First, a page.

It seems like a lifetime ago that I dipped my toe in the water of credit card hacking with ANZ, with that first deal landing us approximately $500 from two credit cards (one for me and one for the wife). That experience was a bit annoying, but for a bit of free cash I was prepared to do it again – it was just a case of waiting for the right deal to come up.
Unfortunately in Australia the credit cards offering sign up bonuses that make sense are a bit thin on the ground, but the other day I noticed an advertisement for a Commonwealth Bank (CBA) cashback offer of $250 so I checked it out.
The Commonwealth Bank offer
The Commonwealth Bank offer had “$250 cash back” plastered all over it, but I clicked through to check out the fine print, and the key terms and conditions can be summarised as follows:
- Spend $500 by 31 March 2017.
- Cashback of $250 to be credited against the card within 60 days of spending the $500 referred to above.
- No annual fee for the first year.
- No minimum income required (that I saw anyway).
As you can see from the above, the terms and conditions are quite generic but tick all of the boxes that you need ticked, so it was a no brainer really. The bonus of this card over the previous ANZ deal was that you only need to spend $500 on this card within 60 days rather than the $2k that you had to spend on the ANZ one. Fortunately the insurance and registration for my car were due around the time that I got the cards, so I didn’t have to look very hard for a way to meet the card’s spending threshold.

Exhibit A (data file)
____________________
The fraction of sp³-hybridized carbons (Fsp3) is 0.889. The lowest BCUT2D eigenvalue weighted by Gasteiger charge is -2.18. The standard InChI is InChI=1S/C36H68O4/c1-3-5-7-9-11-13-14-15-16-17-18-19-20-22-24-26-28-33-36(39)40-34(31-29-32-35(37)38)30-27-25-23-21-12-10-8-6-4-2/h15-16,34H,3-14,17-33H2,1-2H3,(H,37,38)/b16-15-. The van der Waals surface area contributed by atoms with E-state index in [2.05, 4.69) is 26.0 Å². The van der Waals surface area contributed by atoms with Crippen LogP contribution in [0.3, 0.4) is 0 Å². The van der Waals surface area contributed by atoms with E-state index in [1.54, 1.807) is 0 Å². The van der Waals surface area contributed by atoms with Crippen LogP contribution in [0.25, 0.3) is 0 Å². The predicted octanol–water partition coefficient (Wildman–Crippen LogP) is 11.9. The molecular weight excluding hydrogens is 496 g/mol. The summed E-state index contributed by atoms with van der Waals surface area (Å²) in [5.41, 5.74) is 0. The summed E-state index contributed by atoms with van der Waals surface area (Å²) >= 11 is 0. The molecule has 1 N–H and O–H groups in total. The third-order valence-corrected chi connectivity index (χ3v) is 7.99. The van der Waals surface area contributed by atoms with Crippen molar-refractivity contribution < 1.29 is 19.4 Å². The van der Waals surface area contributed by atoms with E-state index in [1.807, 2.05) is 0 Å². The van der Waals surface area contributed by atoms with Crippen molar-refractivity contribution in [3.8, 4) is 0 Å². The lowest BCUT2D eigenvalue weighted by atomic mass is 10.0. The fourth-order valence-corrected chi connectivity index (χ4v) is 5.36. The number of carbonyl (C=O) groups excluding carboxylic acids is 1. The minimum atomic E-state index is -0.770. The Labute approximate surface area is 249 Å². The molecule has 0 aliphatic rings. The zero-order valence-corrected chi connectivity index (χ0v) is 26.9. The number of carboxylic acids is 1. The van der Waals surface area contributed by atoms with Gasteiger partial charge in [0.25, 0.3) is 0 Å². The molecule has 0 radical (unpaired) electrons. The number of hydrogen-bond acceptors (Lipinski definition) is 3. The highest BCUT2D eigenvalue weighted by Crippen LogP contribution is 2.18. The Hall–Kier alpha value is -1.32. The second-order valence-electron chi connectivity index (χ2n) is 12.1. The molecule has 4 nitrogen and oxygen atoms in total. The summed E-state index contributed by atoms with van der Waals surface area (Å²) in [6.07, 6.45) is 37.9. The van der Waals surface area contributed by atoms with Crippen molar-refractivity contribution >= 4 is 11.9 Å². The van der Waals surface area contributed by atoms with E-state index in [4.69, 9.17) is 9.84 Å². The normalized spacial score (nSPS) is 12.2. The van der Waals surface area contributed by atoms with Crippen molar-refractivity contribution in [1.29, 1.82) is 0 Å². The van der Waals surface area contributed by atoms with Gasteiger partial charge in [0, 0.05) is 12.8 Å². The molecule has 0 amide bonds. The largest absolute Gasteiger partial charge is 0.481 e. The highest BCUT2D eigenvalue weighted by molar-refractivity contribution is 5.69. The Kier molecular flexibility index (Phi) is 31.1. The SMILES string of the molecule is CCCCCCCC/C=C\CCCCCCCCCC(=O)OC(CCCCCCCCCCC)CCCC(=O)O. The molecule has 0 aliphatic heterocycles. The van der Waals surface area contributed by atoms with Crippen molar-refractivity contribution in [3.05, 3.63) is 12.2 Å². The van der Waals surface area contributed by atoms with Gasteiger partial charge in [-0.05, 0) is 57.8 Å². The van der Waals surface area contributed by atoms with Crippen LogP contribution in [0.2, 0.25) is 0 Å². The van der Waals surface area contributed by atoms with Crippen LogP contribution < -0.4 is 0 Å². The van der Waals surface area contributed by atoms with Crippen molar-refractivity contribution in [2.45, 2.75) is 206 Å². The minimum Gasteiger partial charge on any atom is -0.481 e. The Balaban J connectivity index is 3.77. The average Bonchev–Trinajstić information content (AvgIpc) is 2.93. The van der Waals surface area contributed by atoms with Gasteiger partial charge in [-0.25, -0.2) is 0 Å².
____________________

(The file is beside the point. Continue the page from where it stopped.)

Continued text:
After having put sufficient charges on the cards (and paying them off straight away to ensure that no interest was charged, I was please to find out that CBA had credited both cards with $250 (as promised) within about three weeks. That was a much shorter wait than I had with ANZ last time!
Now all I’ve got to do is call up to cancel the cards and think of a remotely plausible excuse why I’ve signed up and cancelled in no time at all…
So how would I rate the CBA experience?
You may recall that I was quite scathing of the ANZ experience when I got their cards, with everything seeming to be overly clunky, counter-intuitive and just plain annoying, so I was prepared for a similarly painful setup from CBA. Fortunately for me, I’d say that the CBA experience has actually been quite good in comparison, with no need to ever go to a branch for anything at all, and no need to even speak to anyone at CBA. I hope that all future credit card hacks that I sign up for are this easy – I’m already investigating the next one!